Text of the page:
The pups, at about 20 pounds, are all legs, with huge paws and gangly limbs. Just small patches of puppy fuzz remain on their coats.

Forty-eight wolves live at the center, an educational facility and refuge about 35 miles north of St. Paul. Some were born in captivity; others were removed from the wild or orphaned. In addition to gray wolves, the center keeps endangered red wolves and Mexican gray wolves and is part of the national captive-breeding program for the rare species.

It was through Callahan's work with the U.S. Fish and Wildlife Service's red wolf recovery program that she learned of mixing captive pups with wild wolf packs. Red wolf biologist Chris Lucash has placed about 20 captive-born red wolf pups with wild packs since 2000 in an effort to diversify bloodlines and boost the wild population. He has never released pups to fathers, however -- only to nursing mothers. And his team tries to release pups before their eyes have opened, at less than 3 weeks of age.

From his North Carolina post, Lucash has heard about the local effort and offered advice. "I'd say the best bet would be to get the pups into a new (wild) wolf den as soon as possible," he said. "But I understand there were no nearby opportunities to have done that."

The risks of releasing the pups are very real -- and serious. There is the possibility that the male will not come back. Or, he could reject the pups. The male has been seen on forest cameras with a new female. She could attack the pups as well.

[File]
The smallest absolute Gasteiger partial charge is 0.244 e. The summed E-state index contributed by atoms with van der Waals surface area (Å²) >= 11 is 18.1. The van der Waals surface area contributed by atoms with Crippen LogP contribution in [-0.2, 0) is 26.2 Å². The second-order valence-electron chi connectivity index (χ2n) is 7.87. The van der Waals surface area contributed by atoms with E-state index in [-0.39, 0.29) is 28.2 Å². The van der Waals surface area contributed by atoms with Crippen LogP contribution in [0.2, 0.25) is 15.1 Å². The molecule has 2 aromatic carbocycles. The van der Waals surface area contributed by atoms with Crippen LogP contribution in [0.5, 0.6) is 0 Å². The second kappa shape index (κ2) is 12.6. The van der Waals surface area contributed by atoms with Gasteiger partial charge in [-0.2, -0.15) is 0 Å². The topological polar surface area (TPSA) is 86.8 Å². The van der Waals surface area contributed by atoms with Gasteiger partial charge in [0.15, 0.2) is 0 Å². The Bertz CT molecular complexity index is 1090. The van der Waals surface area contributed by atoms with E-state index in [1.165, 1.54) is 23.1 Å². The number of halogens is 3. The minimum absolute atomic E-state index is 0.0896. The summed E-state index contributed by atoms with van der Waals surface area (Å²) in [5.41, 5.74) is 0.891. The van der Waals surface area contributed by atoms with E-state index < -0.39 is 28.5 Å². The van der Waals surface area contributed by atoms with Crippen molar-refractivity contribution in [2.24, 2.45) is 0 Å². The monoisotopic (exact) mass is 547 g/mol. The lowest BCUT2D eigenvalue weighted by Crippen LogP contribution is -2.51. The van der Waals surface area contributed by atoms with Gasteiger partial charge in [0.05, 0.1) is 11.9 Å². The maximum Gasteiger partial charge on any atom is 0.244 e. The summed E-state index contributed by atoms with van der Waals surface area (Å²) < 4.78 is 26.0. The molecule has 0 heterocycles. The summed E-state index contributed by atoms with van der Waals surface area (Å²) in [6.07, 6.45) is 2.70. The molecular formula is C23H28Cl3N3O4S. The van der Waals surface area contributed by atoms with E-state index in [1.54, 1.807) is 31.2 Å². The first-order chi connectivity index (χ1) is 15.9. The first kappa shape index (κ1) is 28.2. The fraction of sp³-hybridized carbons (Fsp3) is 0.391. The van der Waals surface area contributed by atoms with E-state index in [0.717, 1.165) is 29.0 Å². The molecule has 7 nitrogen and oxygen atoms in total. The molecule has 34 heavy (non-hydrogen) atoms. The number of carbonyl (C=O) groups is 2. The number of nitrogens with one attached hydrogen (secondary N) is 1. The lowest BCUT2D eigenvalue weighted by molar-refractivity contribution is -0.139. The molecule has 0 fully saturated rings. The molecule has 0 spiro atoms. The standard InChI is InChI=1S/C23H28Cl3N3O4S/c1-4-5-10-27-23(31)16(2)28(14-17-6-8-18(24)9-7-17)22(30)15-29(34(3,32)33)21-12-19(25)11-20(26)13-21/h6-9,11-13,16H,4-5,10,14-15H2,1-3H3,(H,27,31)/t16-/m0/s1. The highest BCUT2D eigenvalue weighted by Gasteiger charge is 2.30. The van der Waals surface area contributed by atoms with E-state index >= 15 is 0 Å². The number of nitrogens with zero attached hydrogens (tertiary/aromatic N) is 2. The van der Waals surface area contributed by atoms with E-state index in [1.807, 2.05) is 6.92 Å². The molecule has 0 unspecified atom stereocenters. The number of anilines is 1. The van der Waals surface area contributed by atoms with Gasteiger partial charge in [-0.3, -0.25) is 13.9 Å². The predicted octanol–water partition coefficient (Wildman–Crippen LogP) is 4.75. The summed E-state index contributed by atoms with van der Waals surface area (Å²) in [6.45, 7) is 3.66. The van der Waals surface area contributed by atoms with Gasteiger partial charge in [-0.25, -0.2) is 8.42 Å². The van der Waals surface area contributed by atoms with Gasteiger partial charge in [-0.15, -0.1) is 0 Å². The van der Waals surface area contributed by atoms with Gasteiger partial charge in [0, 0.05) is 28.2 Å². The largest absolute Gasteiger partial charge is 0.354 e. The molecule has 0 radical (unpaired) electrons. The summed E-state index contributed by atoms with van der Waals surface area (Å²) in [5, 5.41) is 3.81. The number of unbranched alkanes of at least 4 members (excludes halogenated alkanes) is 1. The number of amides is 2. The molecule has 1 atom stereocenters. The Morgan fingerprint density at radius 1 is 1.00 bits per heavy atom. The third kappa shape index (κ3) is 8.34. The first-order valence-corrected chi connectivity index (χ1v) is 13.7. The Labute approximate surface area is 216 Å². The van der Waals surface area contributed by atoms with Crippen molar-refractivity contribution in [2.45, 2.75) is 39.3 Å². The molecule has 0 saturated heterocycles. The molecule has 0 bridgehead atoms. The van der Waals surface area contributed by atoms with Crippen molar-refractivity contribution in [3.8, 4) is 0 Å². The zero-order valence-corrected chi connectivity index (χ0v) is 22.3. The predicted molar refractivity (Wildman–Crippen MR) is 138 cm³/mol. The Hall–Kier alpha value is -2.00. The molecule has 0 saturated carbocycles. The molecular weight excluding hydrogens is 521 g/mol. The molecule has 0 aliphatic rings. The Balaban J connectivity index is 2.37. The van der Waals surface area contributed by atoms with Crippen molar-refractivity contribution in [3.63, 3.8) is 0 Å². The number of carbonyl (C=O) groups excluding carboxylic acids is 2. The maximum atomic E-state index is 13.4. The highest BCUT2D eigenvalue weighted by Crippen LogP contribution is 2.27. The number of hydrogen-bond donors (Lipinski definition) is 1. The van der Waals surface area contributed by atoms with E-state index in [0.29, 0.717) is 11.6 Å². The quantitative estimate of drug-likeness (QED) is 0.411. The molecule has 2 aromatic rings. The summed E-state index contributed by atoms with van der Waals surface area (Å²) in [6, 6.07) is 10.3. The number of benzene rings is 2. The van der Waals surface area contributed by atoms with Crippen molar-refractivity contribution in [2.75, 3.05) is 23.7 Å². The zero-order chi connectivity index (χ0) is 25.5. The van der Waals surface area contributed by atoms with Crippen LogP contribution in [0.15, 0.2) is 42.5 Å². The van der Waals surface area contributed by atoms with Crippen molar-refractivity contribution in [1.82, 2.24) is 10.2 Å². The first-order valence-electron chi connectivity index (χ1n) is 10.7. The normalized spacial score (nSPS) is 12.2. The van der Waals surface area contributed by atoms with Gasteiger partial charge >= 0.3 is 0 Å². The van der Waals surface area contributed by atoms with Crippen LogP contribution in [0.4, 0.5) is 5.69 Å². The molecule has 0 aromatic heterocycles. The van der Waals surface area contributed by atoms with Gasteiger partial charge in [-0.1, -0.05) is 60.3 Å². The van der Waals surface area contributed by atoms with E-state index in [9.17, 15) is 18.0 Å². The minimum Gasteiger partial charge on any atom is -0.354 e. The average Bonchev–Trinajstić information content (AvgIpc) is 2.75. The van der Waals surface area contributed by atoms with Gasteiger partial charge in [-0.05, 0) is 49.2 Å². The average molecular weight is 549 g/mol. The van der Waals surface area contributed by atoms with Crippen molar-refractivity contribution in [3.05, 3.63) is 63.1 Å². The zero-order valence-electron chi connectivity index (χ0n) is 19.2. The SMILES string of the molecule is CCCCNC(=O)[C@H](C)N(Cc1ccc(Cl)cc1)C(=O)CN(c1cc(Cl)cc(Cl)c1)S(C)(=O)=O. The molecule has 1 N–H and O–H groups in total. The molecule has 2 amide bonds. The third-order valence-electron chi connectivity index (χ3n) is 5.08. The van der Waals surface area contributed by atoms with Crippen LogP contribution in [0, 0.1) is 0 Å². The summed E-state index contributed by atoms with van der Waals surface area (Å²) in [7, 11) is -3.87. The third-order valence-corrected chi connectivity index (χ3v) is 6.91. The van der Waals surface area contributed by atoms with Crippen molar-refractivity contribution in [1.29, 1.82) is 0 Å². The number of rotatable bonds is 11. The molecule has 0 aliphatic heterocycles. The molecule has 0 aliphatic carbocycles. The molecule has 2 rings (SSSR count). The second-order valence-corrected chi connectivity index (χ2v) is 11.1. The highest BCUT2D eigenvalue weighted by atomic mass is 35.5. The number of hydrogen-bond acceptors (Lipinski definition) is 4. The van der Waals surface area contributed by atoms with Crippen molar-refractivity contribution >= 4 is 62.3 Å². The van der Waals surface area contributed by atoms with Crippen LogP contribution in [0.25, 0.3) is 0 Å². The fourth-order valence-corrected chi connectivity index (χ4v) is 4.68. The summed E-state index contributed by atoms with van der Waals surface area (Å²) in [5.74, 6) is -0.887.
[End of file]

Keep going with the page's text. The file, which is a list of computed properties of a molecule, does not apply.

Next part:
"We hope that will not happen," Callahan said. "The father is hard-wired to parent those pups. The other wolf may have maternal instincts kick in as well."

But there's no guarantee the experiment will work, she said. To monitor the pups' fate, a Forest Lake veterinarian implanted tracking devices, the size and weight of a mouse, in the pups' bellies more than a week ago. They are too small to be radio-collared.

Maneuvering the pups out of the enclosure for the trip to the vet was an adventure in itself. "When we walk in with capture instruments, it can get Western real quick," Callahan told the onlookers who gathered June 30 to watch.

She was right. Followed by six staff members, Callahan entered the holding area, armed only with a long pole and long, heavy gloves. The pups peeked at the intruders from the den and scrambled, along with the adult wolves, to the far corner of the enclosure.

The adults guarded the babies as the humans advanced on them, inch by inch, with poles in front of them. With the alpha male perched in front, clearly on guard, Callahan crept in and snatched out the three puppies, one by one. Terrified, they urinated and defecated and bit her sturdy gloves. "I'm actually glad they did that," Peggy said with a grin after. "It showed they are terrified of humans, which is what we need them to be."

Reiter and Nordin made the trip from northeastern Wisconsin to watch the pups' implantation surgery and capture. Reiter has been baiting the den to keep the wolves from leaving the vicinity. The tribe also has built a pen they will keep the pups in for a week or so. If the father is spotted on cameras nearby, the pups will be released.

"What we are hoping is that the pups will howl and that will drive the father over to get them," Nordin said. If the father doesn't stay with them and they are not killed, they will either be cared for as captive wolves or another release attempt will be planned.

"That would be the last resort, releasing them again this fall," Nordin said.


    Post a Comment

    << Home